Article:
3. Quantify Your Achievements: Whenever possible, use numbers to quantify your achievements. This could involve percentages, dollar amounts, or other relevant metrics. For example, "increased sales by 20%" or "managed a budget of $500,000."

  4. Highlight Transferable Skills: If you're changing industries or don't have a lot of direct experience, focus on transferable skills. These are skills that can be applied to a variety of jobs, such as communication, leadership, and problem-solving.


To provide clarity, let's look at an example of how to adapt experiences to different job requirements.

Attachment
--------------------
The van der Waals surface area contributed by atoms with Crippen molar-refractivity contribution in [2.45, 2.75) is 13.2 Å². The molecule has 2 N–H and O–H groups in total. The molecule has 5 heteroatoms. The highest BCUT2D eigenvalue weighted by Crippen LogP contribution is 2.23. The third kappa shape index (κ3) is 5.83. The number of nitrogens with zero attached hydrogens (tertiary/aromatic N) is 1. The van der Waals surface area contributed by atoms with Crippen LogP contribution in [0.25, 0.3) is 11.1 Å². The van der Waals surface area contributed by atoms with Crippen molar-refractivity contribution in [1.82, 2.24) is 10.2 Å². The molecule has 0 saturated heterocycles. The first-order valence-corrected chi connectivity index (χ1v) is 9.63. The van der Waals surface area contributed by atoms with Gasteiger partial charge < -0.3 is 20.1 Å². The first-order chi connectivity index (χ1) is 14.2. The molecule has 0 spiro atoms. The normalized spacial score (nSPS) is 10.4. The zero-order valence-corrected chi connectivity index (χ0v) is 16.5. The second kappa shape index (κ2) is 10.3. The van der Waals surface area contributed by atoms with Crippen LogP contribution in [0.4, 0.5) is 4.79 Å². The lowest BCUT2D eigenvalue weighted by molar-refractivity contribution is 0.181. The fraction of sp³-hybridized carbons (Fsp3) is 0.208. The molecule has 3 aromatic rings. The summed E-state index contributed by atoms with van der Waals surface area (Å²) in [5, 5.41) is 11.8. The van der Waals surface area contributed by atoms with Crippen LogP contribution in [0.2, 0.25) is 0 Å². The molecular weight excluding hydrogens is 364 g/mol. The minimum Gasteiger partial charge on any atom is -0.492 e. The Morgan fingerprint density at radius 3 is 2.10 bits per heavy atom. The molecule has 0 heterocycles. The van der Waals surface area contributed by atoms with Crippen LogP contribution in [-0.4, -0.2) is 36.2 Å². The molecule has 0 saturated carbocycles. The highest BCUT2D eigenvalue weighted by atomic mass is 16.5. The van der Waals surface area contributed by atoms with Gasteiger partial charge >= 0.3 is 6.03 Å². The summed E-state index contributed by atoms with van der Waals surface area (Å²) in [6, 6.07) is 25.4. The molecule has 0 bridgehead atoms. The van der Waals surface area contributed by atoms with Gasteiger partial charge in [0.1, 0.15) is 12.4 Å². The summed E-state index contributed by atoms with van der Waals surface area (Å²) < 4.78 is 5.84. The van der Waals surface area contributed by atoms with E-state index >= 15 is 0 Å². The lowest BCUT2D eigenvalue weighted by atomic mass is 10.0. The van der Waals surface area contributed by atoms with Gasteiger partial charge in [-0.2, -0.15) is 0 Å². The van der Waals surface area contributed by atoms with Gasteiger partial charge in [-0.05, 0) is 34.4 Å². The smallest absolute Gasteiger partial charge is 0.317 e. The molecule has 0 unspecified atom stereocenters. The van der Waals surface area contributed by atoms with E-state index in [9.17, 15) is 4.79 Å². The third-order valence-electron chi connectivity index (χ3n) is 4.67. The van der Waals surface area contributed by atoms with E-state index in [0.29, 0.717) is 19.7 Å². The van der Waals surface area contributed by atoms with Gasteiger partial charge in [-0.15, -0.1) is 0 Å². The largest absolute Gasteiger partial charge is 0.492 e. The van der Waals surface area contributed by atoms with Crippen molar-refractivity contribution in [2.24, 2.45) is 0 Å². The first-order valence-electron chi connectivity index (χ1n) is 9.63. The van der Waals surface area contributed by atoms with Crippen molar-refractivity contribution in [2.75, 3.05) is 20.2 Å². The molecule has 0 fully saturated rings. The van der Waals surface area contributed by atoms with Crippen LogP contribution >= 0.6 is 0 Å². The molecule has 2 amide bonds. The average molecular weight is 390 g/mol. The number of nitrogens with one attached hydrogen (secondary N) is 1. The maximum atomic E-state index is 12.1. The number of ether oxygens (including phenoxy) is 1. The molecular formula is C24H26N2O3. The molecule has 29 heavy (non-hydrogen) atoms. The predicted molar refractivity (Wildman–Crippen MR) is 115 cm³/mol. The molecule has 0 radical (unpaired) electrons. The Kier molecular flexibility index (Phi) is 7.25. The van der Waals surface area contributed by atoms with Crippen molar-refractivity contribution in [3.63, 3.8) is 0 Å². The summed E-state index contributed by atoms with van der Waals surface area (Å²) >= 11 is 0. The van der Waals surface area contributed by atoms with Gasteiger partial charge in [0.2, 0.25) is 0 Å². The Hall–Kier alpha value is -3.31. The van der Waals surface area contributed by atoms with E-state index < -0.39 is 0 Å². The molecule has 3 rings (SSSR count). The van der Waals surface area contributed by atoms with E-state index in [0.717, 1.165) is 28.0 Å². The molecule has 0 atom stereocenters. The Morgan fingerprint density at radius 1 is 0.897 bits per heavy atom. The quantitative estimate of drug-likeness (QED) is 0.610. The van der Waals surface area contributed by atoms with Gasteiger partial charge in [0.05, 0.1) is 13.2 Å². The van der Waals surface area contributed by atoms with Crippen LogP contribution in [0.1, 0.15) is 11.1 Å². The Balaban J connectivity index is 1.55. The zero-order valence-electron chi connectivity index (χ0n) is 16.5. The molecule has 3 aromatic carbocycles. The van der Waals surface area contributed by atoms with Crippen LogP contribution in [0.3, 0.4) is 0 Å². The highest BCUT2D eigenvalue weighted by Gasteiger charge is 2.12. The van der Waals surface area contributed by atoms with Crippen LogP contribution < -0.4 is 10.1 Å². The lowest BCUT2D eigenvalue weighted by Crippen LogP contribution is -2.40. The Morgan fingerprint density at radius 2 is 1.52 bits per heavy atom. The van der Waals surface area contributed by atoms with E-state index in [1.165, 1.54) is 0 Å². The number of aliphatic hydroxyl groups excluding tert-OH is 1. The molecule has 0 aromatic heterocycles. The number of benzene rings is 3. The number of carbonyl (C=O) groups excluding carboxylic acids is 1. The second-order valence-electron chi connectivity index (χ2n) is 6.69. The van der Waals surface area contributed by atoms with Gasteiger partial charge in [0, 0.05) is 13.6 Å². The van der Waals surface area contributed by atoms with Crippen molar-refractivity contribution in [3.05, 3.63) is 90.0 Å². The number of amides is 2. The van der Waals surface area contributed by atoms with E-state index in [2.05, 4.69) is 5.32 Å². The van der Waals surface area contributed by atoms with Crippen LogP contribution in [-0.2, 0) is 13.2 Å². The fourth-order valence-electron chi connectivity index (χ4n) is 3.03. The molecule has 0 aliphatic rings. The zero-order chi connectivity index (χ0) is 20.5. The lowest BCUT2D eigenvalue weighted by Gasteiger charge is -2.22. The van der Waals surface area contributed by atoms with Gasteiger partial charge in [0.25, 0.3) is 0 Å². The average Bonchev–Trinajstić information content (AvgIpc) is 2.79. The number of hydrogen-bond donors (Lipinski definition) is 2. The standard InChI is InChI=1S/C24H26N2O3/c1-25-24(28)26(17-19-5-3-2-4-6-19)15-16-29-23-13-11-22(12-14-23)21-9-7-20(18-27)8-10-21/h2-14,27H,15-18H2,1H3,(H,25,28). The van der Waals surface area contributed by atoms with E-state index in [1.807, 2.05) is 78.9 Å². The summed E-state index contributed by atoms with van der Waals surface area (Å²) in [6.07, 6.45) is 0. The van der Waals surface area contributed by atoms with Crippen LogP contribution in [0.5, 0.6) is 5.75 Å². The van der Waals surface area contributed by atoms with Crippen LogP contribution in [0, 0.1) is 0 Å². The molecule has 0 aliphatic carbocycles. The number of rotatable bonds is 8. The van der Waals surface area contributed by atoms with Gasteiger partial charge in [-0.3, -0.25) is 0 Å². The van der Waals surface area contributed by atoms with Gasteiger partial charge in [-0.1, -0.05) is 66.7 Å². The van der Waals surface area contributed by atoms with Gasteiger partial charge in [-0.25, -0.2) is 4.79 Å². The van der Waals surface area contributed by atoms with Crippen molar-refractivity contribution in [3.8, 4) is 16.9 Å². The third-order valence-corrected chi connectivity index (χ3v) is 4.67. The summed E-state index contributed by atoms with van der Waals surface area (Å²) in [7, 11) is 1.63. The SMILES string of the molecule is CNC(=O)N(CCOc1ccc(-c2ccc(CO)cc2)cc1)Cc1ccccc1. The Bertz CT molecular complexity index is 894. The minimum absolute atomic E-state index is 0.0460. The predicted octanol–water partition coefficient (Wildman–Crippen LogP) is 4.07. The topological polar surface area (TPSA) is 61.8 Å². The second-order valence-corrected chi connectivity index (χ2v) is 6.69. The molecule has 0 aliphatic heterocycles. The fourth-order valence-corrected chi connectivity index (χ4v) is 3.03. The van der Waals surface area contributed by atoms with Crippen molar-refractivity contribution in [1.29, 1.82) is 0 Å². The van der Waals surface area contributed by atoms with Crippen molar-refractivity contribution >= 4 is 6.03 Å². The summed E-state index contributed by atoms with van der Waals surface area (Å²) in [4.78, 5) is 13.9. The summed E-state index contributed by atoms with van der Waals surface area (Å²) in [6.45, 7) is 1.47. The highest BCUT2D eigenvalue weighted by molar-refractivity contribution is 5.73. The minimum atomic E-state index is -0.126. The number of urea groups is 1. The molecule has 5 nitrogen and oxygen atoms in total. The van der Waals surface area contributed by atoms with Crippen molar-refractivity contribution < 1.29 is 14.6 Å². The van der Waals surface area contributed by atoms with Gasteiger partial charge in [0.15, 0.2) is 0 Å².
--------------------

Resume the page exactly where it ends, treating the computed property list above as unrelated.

Let's say you're applying for a job as a Project Manager. In your previous role as a Team Lead, you coordinated a project that was delivered on time and under budget. Here's how you might present this experience in your resume:

"Led a team of five to successfully complete a six-month project, delivering the final product 10% under budget and two weeks ahead of schedule."

Now, suppose you're applying for a job as a Sales Manager. You might adapt this experience to highlight your sales skills:

"As a Team Lead, collaborated with the sales team to understand customer needs, leading to a 15% increase in sales over the project duration."

Both descriptions highlight the same experience, but they are tailored to fit the specific job requirements.

Highlighting relevant experiences in your resume is not just about listing your past jobs and responsibilities. It's about carefully selecting and presenting those experiences that best demonstrate your suitability for the specific role you're applying for.